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Disability Income Insurance for Physicians

Updated: Oct 10, 2022

During your training years, you probably have often dreamed about the day when you'll finally earn the paycheck that your training has allowed you to achieve. These future earnings are usually a young physician’s most valuable asset. Imagine a $250,000 annual income paid over your working career…let’s say 40 years. Without a single raise, that would equate to $10 million! You can adjust the numbers to something that more accurately reflects your scenario, but the bottom line is that your income is THE most important aspect of your financial picture. Unfortunately, many physicians do not adequately protect themselves and their families from financial hardship that may be brought on by a loss of income caused by an accident or illness.

As a doctor, you certainly understand the importance of health insurance and what kind of financial hardships could befall your patients if they don’t have it. And you probably understand the importance of life insurance if you were to pass away with others relying on your income. But did you know that you are statistically far more likely to become disabled over your working life than you are to die during this time? What would happen if you became seriously ill or disabled? Remember that your bills, debts, and other expenses don’t go away just because you aren’t able to work. This is why protecting yourself financially against disability should probably be one of the first steps you take towards a solid financial foundation.

There are two main categories of Disability Income Insurance (often called “DI”) – Short-term (usually 3-6 months) and Long-term (anything beyond short term). For purposes of this article, we will be focusing on the most catastrophic scenario – a long-term disability.

What is Disability Income Insurance?

DI is designed to replace a majority of your income if you become disabled. Like most insurance products, you hope to never need it, but if you don’t have it when you need it, it could turn into a bad situation very quickly. Imagine your current lifestyle (or maybe your ideal future lifestyle) while no longer having the income to support it. This could be caused by a serious illness or an accident that we hope never happens to us, but the bottom line is that it could. Having a DI policy in place would alleviate most of the financial burden if something like this were to ever occur.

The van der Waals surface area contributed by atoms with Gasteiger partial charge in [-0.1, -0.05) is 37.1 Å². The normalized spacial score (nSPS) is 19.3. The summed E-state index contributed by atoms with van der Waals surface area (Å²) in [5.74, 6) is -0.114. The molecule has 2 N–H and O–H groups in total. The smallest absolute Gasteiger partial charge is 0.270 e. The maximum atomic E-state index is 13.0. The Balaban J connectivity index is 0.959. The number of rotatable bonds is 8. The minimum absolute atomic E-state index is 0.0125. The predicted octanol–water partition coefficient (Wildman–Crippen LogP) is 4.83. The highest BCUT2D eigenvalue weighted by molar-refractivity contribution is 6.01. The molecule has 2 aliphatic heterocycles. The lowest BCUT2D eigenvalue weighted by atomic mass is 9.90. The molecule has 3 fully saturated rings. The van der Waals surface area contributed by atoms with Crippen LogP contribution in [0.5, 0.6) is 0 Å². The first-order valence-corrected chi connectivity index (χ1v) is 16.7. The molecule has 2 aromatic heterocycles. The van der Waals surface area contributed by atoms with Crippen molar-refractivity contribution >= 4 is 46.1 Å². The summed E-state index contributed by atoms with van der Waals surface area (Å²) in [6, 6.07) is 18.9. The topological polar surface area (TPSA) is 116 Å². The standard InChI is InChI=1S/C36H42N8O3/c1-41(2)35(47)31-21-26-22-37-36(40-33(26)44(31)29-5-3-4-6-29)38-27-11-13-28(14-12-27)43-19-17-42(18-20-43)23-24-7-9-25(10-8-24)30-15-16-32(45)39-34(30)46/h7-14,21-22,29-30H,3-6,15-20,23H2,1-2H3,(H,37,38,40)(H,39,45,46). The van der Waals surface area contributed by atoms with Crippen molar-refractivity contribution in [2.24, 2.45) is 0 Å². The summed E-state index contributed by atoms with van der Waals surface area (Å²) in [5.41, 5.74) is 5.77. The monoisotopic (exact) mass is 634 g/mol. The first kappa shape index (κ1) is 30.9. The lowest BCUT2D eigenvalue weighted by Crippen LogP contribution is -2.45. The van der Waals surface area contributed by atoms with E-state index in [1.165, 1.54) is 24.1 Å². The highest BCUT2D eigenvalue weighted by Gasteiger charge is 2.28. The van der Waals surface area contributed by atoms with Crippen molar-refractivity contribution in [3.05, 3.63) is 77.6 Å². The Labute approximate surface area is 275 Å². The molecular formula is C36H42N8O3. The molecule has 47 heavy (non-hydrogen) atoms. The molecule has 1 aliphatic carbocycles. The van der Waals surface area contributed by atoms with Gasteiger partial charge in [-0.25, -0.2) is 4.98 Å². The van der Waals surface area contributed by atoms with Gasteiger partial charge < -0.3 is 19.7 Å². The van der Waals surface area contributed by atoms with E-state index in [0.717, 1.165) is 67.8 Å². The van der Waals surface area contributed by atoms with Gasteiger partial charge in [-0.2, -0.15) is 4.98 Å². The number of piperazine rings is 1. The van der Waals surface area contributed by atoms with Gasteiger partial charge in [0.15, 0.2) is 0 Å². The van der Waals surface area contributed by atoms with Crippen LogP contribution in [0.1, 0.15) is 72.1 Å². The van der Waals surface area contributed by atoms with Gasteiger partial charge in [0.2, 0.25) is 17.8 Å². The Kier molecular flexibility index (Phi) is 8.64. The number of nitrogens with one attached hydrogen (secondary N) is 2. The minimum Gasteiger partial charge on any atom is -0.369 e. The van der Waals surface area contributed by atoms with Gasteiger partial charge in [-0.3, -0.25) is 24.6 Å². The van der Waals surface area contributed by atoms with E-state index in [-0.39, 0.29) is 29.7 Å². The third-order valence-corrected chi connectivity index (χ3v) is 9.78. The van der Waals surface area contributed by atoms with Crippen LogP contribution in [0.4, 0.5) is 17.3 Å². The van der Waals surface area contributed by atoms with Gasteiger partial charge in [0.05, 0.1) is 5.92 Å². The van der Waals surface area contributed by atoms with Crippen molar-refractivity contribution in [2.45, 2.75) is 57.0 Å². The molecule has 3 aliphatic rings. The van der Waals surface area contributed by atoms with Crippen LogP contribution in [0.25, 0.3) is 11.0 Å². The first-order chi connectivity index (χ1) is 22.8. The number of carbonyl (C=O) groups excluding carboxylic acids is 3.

To get us started with the conversation, here’s a look at a few little-known facts about DI Insurance according to Guardian (a popular DI Insurance provider for young physicians):

  • 1 out of 4 people will become disabled over the course of their working lives

  • 90% of disabilities are caused by illness and only 10% are caused by accidents/injury

  • The average duration of a long-term disability is 2.6 years

  • Follow this link for even more bullet points surrounding DI

What Benefit Could I Receive From a DI Policy?

With Disability Income Insurance, you generally will never be able to replace all of your income because insurers want you to still be motivated to come back to work if you are physically able (although some companies offer special exceptions for medical residents and doctors with substantial medical debt). However, a DI policy will allow you to replace most of your income. Depending on the company and how they calculate their benefits, you typically could replace 70-80% of your income. Many times, employers will provide short-term and long-term disability policies inside their employee benefit packages, but these typically only cover 60% of your income AND this benefit will be taxed as income. So even if you do have an employer-sponsored plan, it most likely will not even replace half of your income if you were to become disabled. Not to mention that you can’t take this policy with you if you leave your employer, and many employers have a benefit cap that discriminates against higher income earners within their organization. This is where an individual policy would come in. Your policy would cover the gap between whatever you receive (after taxes) from your employer-sponsored policy and the maximum income replacement threshold (again…70-80%). So let’s run the numbers. For a physician making $250,000/year who becomes disabled:

Original Income $250,000

Employer-Sponsor DI Benefit (60% income replacement) $150,000

Minus Income Tax on that benefit -$38,000

Actual Income Replacement $112,000

In this example, you would only take home about 45% of your original income. If your income is higher than this or if your employer has a benefit cap, you can expect your take home benefit to be an even lower percentage. So let’s take a look at the math on an individual policy benefit:

80% of Original Income (maximum income replacement) $200,000

Minus Employer-Sponsored DI Benefit (after taxes) -$112,000

Income Gap Replaceable w/Individual Policy $88,000

This comes out to about $7,500/month of income. Again, if your income is higher than $250k, these numbers can all balloon quite quickly. Now imagine that you are 35 years old and you became permanently disabled and your policy paid out until you turned 65. That’s 30 years of getting paid $7,500/month, which comes out to a total payout of over $2.5 million! It’s scary to think what life would be like without that kind of protection.

Special Policies for Residents

But what if you haven’t reached attending status yet? Can you still apply for a policy based on your expected future income? The short answer is YES!!! Companies that specialize in offering DI policies for physicians also have special rates and benefits for residents that could actually provide a benefit well in excess of your resident’s salary. They can do this because they know that your income is likely to increase substantially as soon as you graduate residency. And this is just another example of how financial planning for physicians is so unique.

Specialty Specific Own-Occupation DI